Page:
Could you imagine eating a pile of chile peppers or spicy hot mustard and not feeling any pain? The ability to sense pain is physiologically quite important as it alerts us to potentially dangerous or poisonous chemicals.
Many plants (stinging nettles, pungent bulbs, hot chilies) and animals (stinging ants, scorpions, snakes) produce noxious chemicals to protect themselves from predators. In turn, some predators have evolved resistance to these chemicals. An international team of researchers examined how 8 species of subterranean African rodents evolved resistance to pain induced by noxious stimuli.
Noxious chemicals induce pain by binding to specialized sensory neurons called nociceptors. All vertebrates and invertebrates have receptors that can sense noxious chemicals. Similar to people and mice, Emin’s mole rat (Heliophobius emini), Common mole-rat (Cryptomys hottentotus hottentotus), Mahali mole-rat (Cryptomys hottentotus mahali), and Damaraland mole-rat (Fukomys damarensis) are sensitive to various types of noxious chemical stimuli (acid, mustard and chile peppers).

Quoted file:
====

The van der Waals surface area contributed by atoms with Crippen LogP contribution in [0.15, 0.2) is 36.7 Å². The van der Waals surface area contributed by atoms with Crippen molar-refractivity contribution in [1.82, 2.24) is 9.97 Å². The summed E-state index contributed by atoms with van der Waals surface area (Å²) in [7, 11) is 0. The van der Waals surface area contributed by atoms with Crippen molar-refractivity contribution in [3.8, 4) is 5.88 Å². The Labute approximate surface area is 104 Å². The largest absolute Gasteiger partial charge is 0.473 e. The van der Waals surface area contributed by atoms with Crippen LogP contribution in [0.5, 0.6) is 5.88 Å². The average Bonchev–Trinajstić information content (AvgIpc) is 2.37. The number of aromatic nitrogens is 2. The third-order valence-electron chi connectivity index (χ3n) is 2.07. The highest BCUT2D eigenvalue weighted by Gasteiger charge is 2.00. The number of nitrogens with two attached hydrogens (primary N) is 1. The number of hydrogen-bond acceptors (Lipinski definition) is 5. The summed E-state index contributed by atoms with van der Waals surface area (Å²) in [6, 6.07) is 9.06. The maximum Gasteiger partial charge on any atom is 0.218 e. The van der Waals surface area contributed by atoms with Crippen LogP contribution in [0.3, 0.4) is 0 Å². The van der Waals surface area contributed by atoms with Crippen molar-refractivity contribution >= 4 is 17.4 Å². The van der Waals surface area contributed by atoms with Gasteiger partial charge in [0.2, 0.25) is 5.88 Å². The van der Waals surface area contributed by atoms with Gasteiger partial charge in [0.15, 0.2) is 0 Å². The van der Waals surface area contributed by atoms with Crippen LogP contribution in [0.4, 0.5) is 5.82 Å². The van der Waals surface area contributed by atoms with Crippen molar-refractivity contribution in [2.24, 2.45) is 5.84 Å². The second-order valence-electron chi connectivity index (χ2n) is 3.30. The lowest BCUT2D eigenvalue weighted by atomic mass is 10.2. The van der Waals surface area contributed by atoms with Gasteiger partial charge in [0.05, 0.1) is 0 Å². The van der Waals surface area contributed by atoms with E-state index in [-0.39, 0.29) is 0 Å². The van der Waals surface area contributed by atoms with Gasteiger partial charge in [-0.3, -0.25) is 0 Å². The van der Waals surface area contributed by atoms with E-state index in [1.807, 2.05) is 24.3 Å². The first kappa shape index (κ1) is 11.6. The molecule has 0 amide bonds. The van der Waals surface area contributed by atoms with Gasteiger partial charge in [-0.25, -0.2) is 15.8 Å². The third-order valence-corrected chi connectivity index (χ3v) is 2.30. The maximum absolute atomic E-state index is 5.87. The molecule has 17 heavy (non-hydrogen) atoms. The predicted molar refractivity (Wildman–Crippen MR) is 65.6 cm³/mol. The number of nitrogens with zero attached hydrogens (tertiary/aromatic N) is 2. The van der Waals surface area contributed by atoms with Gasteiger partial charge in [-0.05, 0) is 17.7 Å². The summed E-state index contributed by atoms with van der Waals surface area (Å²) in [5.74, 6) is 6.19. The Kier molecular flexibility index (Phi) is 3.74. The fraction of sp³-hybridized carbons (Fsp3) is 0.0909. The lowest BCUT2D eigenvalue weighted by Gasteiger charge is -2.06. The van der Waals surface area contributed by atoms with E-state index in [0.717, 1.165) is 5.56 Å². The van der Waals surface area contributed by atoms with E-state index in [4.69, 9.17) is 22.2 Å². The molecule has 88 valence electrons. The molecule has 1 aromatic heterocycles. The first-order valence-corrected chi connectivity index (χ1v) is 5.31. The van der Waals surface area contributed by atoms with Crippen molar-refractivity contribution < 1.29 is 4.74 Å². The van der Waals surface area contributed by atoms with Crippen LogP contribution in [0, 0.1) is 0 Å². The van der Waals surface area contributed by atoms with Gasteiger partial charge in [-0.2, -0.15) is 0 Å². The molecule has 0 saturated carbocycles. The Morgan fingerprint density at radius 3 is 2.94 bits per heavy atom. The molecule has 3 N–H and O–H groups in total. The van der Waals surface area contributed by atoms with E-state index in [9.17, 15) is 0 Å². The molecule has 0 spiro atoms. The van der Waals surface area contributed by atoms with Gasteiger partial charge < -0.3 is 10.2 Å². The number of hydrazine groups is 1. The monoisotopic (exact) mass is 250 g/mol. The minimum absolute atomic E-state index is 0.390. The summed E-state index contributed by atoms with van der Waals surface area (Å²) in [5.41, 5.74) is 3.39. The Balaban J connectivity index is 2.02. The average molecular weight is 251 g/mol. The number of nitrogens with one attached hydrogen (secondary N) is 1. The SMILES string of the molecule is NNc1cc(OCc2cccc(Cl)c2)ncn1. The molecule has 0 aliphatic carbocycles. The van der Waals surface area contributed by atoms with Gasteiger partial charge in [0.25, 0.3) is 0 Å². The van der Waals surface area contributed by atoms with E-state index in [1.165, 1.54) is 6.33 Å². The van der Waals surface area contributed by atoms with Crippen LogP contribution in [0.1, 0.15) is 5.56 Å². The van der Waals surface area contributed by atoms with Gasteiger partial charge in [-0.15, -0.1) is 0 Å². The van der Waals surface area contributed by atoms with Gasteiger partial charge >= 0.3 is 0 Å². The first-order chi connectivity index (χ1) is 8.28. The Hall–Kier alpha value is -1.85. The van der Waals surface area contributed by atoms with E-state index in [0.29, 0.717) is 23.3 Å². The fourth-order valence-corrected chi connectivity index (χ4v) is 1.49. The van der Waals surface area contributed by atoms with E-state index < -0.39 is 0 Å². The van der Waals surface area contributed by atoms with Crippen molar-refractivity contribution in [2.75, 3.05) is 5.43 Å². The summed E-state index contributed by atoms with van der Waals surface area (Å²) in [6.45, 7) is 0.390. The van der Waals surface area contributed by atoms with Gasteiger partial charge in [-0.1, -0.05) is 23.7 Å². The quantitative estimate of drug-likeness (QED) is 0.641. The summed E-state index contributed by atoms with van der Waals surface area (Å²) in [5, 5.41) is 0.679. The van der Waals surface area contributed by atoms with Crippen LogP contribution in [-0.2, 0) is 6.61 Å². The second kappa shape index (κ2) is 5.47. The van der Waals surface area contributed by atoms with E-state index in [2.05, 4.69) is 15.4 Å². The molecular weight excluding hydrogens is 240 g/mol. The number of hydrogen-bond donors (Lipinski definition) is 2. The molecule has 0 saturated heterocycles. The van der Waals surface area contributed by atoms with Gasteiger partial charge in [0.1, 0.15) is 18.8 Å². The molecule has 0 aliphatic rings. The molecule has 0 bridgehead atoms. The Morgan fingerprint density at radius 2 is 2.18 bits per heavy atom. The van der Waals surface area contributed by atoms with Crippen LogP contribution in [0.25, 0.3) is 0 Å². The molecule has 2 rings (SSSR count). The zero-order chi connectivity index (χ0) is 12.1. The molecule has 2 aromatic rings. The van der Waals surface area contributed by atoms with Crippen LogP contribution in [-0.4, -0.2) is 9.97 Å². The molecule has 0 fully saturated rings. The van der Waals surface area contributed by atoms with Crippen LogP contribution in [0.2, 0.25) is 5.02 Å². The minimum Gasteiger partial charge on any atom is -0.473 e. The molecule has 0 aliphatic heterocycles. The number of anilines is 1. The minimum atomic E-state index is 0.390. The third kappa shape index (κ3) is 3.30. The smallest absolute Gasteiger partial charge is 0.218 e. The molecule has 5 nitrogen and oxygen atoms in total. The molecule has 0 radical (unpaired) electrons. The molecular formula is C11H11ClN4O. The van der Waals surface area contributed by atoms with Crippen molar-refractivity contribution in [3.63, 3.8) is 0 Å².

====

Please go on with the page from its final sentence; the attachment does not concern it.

Remarkably, naked mole-rats (Heterocephalus glaber) do not respond to either acid or capsaicin (chile pepper) but they do respond to a chemical found in mustard. In contrast, Natal mole-rat (Cryptomys hottentotus natalensis) had no response to capsaicin, even though they were responsive to mustard and acid. Cape mole-rat (Georychus capensis) and East African root rat (Tachyoryctes splendens) were insensitive to acid whereas highveld mole-rat (Cryptomys hottentotus pretoriae) were insensitive to mustard.
Variations in resistance to these noxious stimuli likely evolved as these animals lived with stinging ants and dined on roots and other plant parts that produce pungent chemicals, which over time resulted in molecular changes in their pain receptors.
Categories: Comparative Physiology